Book clsoing [was: Re: Addition of HBCI support, Maturity of
1.7-branch, next stable release time frame?
Michael T. Garrison Stuber
Mon, 15 Apr 2002 22:23:40 -0400
My original question looked so innocent didn't it? :)
This sort of thing is exactly what I was wondering about. I realize this
idea would probably fail the simplicity test as well, but there is
something to be said for breaking out stock information into a separate
file that is not "closed" when the books are closed. This of course just
ends up being a method for backing into special handling of stocks, but it
might allow simplicity to be retained for standard accounts. One thing
that I can see as an issue is a user closing out the books, and then
choosing to archive the files from the previous year, only to be mystified
when her stock reports didn't run properly. While we're on the topic where
is the metadata that let's GnuCash know that there are other files to look
> Ooops, I guess I goofed twice, Derek is right as well.
>> So, yes should probably really think about how this is going to work.
> actually, I think I know how, because gnucash-1.2 had a cap-gains fifo
> in it (which was lost somewhere along the way).
> To make this work without having to load multiple books, one would have
> to do several things:
> 1) save what kind of accounting method is used (FIFO, LIFO, or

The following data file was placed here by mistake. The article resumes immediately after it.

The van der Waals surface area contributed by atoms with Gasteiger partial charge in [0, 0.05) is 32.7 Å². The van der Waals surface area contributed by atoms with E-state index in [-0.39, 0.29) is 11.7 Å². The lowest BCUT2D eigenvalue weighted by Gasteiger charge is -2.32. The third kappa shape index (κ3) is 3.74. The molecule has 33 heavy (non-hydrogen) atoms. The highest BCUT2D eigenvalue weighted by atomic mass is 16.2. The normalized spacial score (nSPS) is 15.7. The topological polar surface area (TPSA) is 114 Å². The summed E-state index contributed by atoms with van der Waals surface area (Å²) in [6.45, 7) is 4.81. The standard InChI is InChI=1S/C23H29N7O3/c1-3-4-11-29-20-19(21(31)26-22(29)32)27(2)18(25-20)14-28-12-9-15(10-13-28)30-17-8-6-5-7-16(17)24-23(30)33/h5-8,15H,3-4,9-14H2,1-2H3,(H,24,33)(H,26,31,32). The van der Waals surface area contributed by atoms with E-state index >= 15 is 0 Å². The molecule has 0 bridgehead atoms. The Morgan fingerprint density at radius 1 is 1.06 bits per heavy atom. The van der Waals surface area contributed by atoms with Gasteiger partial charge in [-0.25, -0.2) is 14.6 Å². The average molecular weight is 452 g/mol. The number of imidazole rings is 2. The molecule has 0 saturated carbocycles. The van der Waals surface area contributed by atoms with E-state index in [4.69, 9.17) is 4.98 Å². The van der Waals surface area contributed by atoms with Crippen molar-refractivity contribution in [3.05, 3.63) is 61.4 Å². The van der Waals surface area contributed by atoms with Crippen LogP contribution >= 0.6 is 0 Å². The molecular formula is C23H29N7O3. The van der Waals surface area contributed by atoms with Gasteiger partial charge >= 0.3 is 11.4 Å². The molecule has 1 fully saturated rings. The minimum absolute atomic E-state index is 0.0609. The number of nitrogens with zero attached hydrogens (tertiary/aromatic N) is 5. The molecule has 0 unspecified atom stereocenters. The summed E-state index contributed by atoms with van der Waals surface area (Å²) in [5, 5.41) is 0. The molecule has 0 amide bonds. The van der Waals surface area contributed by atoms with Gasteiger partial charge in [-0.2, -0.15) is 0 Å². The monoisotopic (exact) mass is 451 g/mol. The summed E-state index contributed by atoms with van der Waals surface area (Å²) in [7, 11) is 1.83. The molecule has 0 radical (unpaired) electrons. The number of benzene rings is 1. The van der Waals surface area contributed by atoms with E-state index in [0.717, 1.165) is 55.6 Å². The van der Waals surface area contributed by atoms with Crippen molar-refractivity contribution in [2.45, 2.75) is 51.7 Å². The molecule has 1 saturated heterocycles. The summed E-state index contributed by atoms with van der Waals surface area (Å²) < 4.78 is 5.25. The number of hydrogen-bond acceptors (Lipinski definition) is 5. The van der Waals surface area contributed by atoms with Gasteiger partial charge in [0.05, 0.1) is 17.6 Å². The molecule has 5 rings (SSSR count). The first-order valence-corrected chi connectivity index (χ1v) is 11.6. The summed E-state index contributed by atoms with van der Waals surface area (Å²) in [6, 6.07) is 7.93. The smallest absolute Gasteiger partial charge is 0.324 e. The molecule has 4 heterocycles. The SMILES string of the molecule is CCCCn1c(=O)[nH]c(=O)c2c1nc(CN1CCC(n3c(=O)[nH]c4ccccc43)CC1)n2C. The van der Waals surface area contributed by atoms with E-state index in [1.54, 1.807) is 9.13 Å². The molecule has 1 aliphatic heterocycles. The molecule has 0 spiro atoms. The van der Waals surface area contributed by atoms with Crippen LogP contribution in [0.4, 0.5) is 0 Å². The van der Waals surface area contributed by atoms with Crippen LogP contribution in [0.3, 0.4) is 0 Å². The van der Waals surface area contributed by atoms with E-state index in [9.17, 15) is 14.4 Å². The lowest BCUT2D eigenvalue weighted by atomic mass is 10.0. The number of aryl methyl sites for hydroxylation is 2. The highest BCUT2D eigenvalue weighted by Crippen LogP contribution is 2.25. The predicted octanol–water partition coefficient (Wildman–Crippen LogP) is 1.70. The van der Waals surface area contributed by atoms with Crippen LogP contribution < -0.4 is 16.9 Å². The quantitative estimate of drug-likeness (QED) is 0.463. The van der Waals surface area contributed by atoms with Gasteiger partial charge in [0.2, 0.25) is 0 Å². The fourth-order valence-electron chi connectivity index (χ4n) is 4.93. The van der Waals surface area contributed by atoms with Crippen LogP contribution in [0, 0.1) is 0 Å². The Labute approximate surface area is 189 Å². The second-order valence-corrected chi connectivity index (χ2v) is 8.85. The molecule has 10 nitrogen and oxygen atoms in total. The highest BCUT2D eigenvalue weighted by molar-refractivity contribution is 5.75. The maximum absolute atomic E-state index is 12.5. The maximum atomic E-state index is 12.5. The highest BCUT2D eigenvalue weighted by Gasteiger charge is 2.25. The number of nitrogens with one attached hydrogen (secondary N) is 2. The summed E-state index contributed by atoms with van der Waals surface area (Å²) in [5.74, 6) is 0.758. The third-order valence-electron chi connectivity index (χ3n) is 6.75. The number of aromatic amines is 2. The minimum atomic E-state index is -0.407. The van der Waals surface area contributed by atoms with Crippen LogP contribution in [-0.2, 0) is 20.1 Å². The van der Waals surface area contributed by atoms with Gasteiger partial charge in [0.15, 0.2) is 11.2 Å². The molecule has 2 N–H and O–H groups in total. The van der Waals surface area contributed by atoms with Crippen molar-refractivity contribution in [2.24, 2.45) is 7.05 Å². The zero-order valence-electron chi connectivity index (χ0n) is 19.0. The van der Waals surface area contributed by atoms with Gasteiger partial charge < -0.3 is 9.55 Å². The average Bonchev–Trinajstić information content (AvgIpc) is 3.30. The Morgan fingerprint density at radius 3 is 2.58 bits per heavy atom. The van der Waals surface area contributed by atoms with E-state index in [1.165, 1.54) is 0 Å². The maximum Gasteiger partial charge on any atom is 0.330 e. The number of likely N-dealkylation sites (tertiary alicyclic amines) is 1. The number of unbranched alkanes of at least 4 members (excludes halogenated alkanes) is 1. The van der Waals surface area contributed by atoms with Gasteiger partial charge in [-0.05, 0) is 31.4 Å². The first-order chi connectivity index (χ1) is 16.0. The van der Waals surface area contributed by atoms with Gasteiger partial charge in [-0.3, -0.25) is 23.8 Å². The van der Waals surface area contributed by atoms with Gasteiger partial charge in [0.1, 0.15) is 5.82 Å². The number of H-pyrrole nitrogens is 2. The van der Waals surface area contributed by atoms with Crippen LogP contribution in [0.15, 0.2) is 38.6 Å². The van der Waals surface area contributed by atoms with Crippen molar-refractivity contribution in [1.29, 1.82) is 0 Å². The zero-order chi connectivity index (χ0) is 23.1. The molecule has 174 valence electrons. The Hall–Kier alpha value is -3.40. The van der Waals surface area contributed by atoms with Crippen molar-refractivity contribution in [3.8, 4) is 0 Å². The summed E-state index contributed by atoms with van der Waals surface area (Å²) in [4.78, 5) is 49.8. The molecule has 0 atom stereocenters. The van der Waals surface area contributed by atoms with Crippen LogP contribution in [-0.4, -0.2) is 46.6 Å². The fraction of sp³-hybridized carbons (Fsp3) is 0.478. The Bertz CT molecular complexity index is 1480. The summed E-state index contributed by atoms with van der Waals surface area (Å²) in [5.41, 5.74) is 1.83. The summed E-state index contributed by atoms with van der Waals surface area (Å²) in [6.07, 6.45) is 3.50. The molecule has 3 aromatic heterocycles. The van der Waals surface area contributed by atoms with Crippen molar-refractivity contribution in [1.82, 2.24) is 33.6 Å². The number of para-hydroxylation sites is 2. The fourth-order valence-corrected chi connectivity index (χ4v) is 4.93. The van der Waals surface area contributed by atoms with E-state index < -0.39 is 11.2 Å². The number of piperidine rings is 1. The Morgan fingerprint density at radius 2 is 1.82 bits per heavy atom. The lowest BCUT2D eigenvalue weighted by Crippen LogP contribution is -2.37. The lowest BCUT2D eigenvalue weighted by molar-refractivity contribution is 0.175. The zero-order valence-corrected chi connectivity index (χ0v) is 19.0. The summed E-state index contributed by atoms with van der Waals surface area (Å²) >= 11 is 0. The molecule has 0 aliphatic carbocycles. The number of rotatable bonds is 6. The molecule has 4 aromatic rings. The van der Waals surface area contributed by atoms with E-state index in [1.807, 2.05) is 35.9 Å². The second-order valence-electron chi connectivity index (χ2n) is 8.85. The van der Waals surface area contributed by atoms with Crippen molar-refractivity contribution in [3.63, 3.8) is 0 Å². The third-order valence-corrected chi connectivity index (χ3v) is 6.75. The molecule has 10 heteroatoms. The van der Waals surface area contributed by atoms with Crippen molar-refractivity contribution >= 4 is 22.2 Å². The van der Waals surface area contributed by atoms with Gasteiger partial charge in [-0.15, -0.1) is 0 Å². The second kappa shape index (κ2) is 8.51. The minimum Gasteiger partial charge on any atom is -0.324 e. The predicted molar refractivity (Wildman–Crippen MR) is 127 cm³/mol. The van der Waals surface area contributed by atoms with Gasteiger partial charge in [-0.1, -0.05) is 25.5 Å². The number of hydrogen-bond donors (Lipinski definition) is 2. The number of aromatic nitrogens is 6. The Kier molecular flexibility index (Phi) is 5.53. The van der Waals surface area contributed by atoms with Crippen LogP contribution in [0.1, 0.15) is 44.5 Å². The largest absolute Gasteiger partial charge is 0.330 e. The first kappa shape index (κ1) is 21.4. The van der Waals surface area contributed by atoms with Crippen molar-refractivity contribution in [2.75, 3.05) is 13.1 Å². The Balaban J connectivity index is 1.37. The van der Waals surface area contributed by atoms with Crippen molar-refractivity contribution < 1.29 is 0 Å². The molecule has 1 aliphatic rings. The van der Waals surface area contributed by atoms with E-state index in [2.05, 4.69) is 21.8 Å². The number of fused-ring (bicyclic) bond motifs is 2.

> one of the other IRS/tax-authority approved methods).
> 2) save enough of the fifo state to be able to compute the cap gains.
> This means saving not only the transactions for unsold stock,
> it also means saving the 'age' of the balance, and the price at which
> the balance was bought.
> So if I bought 100 shares 5 years ago, and sold 50 two years ago, I need
> to make note that I still have 50 (the balance) and that the balance is
> 5 years old (long-term cap gains rate).
> If I bought 100 shares 5 years ago, 100 more 1 year ago, and sold 175
> 6 months ago, then my balance of 25 shares is only 1 years old (if using
> the FIFO method) or 5 years old (if using the LIFO method). Note
> the difference in the the cap-gains rate that applies at tax time ...
> Needless to say, storing extra stuff in the file format/database is
> a real pain in the butt. SO the easy way out would be to automagially
> access old books, under the covers, whenever a report needed old data.
> Maybe not a performance win, but ... hey.